I felt miserable over Kazan’s harsh dismissal of my play, but worse for Gene, who had to sit there like a schoolboy enduring a tongue-lashing in the principal’s office. And endure it he did, although I knew Gene had a lively temper himself: actors, and people in general, who let their egos get in the way of their work infuriated him. But the episode was a pure example of the power displays that rule the theater and the movies, and Kazan was thumping his narrow chest like a gorilla in full threat mode, demonstrating that on Actors’ Studio turf, he was the Alpha Male.

In the ruckus I’d almost forgotten Norman Mailer, no stranger to Alpha Male threat displays himself. He was a lot more famous, in a wider world, than Kazan, and all he had to do was clear his throat impatiently to shut down Kazan’s attack on Gene as if he’d turned off a faucet. He ignored Kazan completely and turned his blunt prizefighter’s face to me, his blue eyes glinting.

Oh, God, Mailer’s going to beat me up! I thought. He was already getting old, and he looked it, but I knew he liked to fight. And I didn’t.

But all he did was frown briefly, as if gathering his thoughts, and when he finally spoke his voice was measured, even kindly. “Toby, I don’t think you have a play here, at least not yet. I don’t agree with everything Gadge said about it — I liked a lot of it, your actors were good, and Gene did a fine job with the direction. But then, as the critics of my movie reminded me pretty harshly, scripts aren’t my strong suit.” He waited, and Kazan finally chuckled dutifully: the boss gorilla had made a joke!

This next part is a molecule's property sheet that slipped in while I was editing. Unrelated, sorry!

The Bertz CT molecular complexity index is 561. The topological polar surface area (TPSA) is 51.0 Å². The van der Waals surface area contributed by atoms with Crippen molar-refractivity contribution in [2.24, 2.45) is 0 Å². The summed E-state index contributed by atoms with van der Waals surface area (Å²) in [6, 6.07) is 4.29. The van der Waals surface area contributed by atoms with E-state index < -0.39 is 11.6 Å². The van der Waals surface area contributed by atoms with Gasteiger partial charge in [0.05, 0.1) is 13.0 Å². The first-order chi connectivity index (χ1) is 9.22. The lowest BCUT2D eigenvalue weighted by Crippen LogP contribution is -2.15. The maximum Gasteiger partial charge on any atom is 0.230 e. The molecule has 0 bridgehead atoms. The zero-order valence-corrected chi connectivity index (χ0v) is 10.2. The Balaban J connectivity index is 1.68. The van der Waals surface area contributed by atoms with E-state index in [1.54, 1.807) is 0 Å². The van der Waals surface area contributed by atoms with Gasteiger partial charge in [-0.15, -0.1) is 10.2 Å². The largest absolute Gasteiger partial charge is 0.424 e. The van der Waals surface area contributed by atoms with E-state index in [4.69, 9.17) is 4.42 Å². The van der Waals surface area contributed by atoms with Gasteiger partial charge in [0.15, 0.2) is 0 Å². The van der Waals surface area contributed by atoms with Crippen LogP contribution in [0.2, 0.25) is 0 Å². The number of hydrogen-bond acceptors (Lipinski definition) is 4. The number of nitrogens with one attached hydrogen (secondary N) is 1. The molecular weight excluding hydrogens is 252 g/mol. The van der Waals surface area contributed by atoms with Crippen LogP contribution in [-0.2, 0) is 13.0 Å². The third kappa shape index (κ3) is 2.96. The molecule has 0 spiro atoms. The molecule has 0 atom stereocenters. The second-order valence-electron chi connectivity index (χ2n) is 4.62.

“But I do know a little about prose fiction,” Mailer went on, “and I think you have the makings here of a fine short story. The characters are interesting — the self-destructive man, the strong woman who loves him but is losing patience with his weakness and self-pity, and the two other women — well, they’re so crazy they aren’t really human any more. I mean, one of them thinks of herself as nothing but an outlet for the voice of God, right? So they’re more like the Furies from Greek myth, come to punish the hero for wasting himself and his talent. Well, think about it. There’s not enough, hmm… dramatic action in the piece to make it a play that’ll grab audiences. But a tight little story, maybe two of them, one for each of the Furies… you see what I mean?”
I did and thanked him. I thanked Kazan as well, more stiffly — and no, I certainly didn’t call him “Gadge.” Gene and I left, and I thanked him, too, much more sincerely, to keep him from apologizing for the way the reading had gone. The stakes had been a lot higher for him than for me, and he was looking pretty beat-up.

He recovered, of course. The NATAS workshop went on for a while but finally petered out when the network TV studios lost interest in it and stopped giving us a rehearsal room. The Actors’ Studio turned into a televised ego fest for established stars. “Gadge” Kazan died, and so did Mailer (I never knew if he had a nickname). Gene Lasko’s still alive and well and goes on teaching actors not to emote. My play’s gathering dust in its box, and I never did get a short story out of it. But I turned the material into three linked memoir pieces that were published in this magazine. •